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  5. "Femina pecuniosa psittacum i…

"Femina pecuniosa psittacum iratum habet."

Translation:The rich woman has an angry parrot.

August 29, 2019

44 Comments


https://www.duolingo.com/profile/Elin.7-1

Why are all the parrots angry? Have they eaten all the aspirins?


https://www.duolingo.com/profile/IanWitham1

The parrots are pining for the fjords.


https://www.duolingo.com/profile/Elin.7-1

'E's not pining, 'e's passed on!

And it, would seem, p*ssed off!!


https://www.duolingo.com/profile/Seven675935

I'm not sure, but all the parrots I've seen have also been drunk.


https://www.duolingo.com/profile/cr0fters

What does duolingo have against parrots?


https://www.duolingo.com/profile/IAmCrazyHope

Why have cats, dogs, horses & chickens when you could have drunk parrots, thrown fish, clever weasels and non-flying peacocks?!


https://www.duolingo.com/profile/dreamloomer

How exactly is it connected to the "Food" topic?


https://www.duolingo.com/profile/Nick_Pr

Only one, delicious way to deal with an angry parrot.


https://www.duolingo.com/profile/xMcAyRuo

say sike right now YOU S H O U L D.


https://www.duolingo.com/profile/Queen-Rina

Throw it on the floor with all the fish?


https://www.duolingo.com/profile/LGFreeRock0828

I'm not sure I want to know the answer to this.


https://www.duolingo.com/profile/YuriZoria

Well, maybe she will eat the parrot later.


https://www.duolingo.com/profile/Philippus_Nerius

If pecunia is "money," does it follow that a literal translation of "pecuniosa" could be "moneyful?"


https://www.duolingo.com/profile/DebF26
  • 1038

Wondered the same thing. And whether it's exclusively money, or also assets (riches?) Pecuniary = relating to or consisting of money. Peculated, peculating. to steal or take dishonestly (money, especially public funds, or property entrusted to one's care); embezzle.


https://www.duolingo.com/profile/TiagoRodri856988

The common word for "rich" in Latin is dives, divitis, which (as far as I am aware) has no Romance descendants. Pecunia derives from pecus, pecoris "cattle," which was an important source of wealth to agriculturalists.


https://www.duolingo.com/profile/greg335711

The parrots again? Duo, I know several people who can help.


https://www.duolingo.com/profile/Silja208296

It's an angry bird.


https://www.duolingo.com/profile/bonnythedog

psittacus meae puellae mortuus erit?


https://www.duolingo.com/profile/Nick_Pr

My girl will have a dead parrot?


https://www.duolingo.com/profile/bonnythedog

'erit' is the future of 'est' rather than 'habet'...

have one more go!


https://www.duolingo.com/profile/Nick_Pr

Erit is indeed the future of esse, but when you use the dative with it, meae puellae (which, whether you meant it as the dative or not,it still can be) it has a possessive meaning. As in, 'a dead parrot is to the girl'

You can read more about it here if it's a form you are unfamiliar with. It's quite common so it's good to know and expect: http://dcc.dickinson.edu/grammar/latin/dative-possession


https://www.duolingo.com/profile/bonnythedog

Nick, I apologise for this: you have clearly invested a lot more time than is merited and was intended:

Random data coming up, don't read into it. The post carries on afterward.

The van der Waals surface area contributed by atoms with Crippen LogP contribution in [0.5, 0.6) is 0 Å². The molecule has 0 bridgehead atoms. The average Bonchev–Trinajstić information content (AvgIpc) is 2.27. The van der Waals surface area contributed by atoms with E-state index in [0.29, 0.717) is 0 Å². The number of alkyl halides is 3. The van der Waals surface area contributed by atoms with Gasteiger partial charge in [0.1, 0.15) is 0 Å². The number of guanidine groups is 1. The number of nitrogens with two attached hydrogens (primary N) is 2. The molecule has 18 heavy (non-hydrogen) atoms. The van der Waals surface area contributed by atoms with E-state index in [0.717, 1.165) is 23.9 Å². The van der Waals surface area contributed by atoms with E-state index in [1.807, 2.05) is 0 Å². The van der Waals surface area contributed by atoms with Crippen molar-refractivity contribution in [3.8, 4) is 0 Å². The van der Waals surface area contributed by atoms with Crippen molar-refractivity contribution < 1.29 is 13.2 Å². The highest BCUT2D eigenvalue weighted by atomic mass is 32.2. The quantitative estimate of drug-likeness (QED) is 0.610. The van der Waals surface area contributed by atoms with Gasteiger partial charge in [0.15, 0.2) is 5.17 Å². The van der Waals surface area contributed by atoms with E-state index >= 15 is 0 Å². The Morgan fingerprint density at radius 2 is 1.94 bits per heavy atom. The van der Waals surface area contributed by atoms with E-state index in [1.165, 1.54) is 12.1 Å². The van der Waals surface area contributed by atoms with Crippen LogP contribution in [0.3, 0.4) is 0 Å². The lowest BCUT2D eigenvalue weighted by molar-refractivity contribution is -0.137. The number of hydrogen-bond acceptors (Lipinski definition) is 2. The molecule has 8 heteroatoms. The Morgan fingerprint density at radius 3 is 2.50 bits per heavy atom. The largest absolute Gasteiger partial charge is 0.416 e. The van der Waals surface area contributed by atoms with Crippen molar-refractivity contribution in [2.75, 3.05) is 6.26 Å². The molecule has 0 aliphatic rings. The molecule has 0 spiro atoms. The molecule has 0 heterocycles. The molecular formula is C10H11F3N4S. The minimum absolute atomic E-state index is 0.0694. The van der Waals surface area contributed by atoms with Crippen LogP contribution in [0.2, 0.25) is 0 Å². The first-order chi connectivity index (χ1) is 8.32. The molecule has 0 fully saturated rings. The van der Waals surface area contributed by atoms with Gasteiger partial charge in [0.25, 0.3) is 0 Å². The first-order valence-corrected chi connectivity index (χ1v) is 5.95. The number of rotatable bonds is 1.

it is Genitive rather than Dative and is a mild parody - no pun originally intended - of a well-known work by a well-known Roman poet; he would surely appreciate Dickinson's advice, but I have kept largely true to his words.

For the record: the parrot (sparrow) of my girl will be (is) dead.

it was just a very quick swap to bring a familiar bird-based poem to current relevance but now olet lucernam and any humorous element may long have passed...

however, the commitment shown been most admirable and appreciated.


https://www.duolingo.com/profile/bonnythedog

G. Val. Catullus. (BCE. 84-54).


https://www.duolingo.com/profile/Nick_Pr

Interesting. What poet?


https://www.duolingo.com/profile/Gill714966

No, please no, no mooning over Lesbia’ sparrow. I had more than enough of the wretched bird at school.


https://www.duolingo.com/profile/mona208606

And now we understand why the parrots are important.


https://www.duolingo.com/profile/JooPaulo255808

I think Duo needs some help.


https://www.duolingo.com/profile/cr0fters

My favorite sentence- I have a deceitful and drunk parrot


https://www.duolingo.com/profile/ThOwen12

The rich woman has a drunk* and angry parrot


https://www.duolingo.com/profile/JesseEllisDavis

No doubt drunk and deceitful as well


https://www.duolingo.com/profile/LingotLover1

She better watch out...


https://www.duolingo.com/profile/judithmack

I wonder why the poor parrot suffers from bad temper. Perhaps every time the rich woman says "Salve, psittace!" to him it comes over as a hissing, spitting sound and he is enraged. :-D


https://www.duolingo.com/profile/Mafatu

Mrs. Merdle here somewhere and I didn't know about it?


https://www.duolingo.com/profile/Azim6102

The pecunious woman wasn't accepted. Reported.


https://www.duolingo.com/profile/DahlS.

I never knew how common pissed off, drunken parrots were in ancient Rome!


https://www.duolingo.com/profile/daesun135

I think that "dives" is more common


https://www.duolingo.com/profile/Scian4

Did she give it the fish sauce instead of the wine?

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